A vital addition to anyones garage/soul music collection and I cant wait to hear them when they get a decent producer!
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4 of 8 people found the following review helpful
4.0 out of 5 stars McGee works his magic, 9 May 2002
This review is from: Meet The BellRays (Audio CD)
Once again, the finger of McGee is pointed with delight at a noisemaking group. "Oh look! A cool band that no-one's ever heard of!" This is how stars are made these days.
The BellRays (and that capital R is really irritating, I know) are basically all about Tony Fate's mammoth guitar and Lisa Kekaula's gritty bawl. Things take a bit of a more relaxed, Eric Burdon-style turn on "Blue Cirque", but for the rest of the time, expect punk/soul rockouts like the inexplicable "They Glued Your Head On Upside Down" and "Blues for Godzilla" - the best song about Godzilla since American Music Club's "What Godzilla Said to God When His Name Wasn't Found in the Book of Life". Look out for the secret track - entirely unlabeled on the CD sleeve - and the shambolic opening to "Under the Mountain", which then explodes into soulpunk fury.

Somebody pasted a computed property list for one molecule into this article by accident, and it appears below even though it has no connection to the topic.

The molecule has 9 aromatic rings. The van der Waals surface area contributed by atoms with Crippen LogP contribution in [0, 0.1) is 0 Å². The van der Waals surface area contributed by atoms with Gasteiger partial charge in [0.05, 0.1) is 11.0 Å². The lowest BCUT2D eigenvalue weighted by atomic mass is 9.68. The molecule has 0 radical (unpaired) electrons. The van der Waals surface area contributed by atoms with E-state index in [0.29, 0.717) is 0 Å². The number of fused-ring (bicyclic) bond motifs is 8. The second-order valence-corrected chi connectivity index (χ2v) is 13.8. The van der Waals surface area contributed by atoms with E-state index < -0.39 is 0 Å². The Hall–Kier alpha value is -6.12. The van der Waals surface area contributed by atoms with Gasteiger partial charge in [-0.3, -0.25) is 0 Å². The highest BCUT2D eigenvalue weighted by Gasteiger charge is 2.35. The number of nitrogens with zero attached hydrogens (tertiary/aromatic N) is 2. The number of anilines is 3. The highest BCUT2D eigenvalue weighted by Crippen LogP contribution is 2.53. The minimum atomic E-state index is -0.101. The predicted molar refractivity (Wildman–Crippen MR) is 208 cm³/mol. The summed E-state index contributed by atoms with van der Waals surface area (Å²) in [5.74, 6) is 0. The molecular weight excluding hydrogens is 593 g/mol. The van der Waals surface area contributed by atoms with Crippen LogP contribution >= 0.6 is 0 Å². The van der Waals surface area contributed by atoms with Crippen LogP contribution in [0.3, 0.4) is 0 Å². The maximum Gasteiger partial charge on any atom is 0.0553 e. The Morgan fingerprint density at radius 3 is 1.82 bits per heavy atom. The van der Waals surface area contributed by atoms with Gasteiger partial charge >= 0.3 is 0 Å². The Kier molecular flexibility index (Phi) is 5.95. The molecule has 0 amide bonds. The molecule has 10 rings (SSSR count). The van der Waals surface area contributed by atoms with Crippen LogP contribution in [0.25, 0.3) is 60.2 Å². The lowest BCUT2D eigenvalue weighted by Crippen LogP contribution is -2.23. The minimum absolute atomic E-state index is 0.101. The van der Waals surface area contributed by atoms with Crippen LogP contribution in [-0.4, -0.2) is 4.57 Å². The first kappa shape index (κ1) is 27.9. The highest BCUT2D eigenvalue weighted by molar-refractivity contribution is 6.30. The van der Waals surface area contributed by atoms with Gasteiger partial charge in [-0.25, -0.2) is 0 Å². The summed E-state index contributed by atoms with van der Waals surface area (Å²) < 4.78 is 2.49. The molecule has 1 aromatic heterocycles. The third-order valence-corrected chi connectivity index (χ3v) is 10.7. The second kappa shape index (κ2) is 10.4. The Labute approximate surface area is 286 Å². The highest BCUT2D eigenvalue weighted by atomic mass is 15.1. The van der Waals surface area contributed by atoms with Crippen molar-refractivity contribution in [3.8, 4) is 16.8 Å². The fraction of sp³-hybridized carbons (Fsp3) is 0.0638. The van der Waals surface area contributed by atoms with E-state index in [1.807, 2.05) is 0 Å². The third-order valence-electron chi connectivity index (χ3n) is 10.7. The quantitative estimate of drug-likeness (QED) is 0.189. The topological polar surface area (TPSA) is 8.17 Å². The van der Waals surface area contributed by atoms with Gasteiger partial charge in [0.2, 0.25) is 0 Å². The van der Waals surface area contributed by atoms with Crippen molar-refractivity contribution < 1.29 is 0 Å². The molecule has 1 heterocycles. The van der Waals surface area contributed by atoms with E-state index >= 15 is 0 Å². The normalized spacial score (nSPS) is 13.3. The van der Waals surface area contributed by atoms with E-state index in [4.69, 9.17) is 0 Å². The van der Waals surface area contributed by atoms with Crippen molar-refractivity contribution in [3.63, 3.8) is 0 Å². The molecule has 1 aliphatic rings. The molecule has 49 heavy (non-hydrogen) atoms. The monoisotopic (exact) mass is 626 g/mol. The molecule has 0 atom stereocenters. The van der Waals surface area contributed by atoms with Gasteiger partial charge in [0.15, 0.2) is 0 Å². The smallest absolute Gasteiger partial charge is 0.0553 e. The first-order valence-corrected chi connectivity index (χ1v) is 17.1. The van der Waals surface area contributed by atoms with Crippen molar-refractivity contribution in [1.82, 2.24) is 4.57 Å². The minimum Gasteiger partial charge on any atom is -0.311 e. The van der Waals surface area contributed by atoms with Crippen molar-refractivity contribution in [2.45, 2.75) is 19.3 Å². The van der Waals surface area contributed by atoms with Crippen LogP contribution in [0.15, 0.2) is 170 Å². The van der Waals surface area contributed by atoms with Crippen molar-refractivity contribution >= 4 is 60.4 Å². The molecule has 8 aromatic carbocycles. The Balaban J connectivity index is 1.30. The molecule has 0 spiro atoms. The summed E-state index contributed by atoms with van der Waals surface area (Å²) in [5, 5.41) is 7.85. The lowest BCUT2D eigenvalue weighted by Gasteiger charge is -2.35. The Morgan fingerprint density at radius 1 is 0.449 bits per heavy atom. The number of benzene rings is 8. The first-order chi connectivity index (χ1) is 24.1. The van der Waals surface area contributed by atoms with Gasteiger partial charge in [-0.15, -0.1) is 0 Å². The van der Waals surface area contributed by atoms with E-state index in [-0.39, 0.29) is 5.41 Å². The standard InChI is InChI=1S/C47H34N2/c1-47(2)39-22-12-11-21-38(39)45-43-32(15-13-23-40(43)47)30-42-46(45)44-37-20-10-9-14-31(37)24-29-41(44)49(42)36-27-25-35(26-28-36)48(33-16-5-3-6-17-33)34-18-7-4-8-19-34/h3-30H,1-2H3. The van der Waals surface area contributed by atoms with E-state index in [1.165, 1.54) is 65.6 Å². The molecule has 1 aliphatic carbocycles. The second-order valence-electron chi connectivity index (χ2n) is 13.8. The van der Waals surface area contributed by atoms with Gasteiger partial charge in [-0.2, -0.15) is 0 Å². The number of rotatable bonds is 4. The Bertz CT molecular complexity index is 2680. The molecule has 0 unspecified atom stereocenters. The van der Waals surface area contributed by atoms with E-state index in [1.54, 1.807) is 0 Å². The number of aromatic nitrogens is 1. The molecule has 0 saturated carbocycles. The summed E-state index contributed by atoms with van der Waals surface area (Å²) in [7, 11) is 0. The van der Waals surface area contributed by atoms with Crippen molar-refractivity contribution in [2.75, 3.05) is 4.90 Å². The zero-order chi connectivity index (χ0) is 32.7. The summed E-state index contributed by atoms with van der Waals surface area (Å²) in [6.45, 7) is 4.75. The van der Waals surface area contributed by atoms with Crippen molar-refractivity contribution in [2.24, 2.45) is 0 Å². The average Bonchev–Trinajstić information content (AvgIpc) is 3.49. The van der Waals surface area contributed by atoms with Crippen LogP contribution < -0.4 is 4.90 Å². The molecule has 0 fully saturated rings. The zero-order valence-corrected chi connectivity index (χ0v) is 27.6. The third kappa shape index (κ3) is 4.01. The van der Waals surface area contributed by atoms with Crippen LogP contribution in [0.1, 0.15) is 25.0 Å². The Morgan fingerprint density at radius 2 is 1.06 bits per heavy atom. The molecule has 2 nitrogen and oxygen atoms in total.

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3 of 8 people found the following review helpful
3.0 out of 5 stars Old Music, New Slant, Same Afro, 11 July 2002
This review is from: Meet The BellRays (Audio CD)
The BellRays are typical of a band that should, by rights, not exist. That is, a woman with dulcet soul in her, well, soul fronting an ugly (see the picture on the back if you don't believe me), all-out rock band. Such a formula has not been tested since Cher's attempts to woo the rock faithful with her awful 80s leather outfits...
Well, to be honest that was my first thought. But in today's anything-goes-so-you-might-as-well-put-up-with-it world, the BellRays nearly pull it off.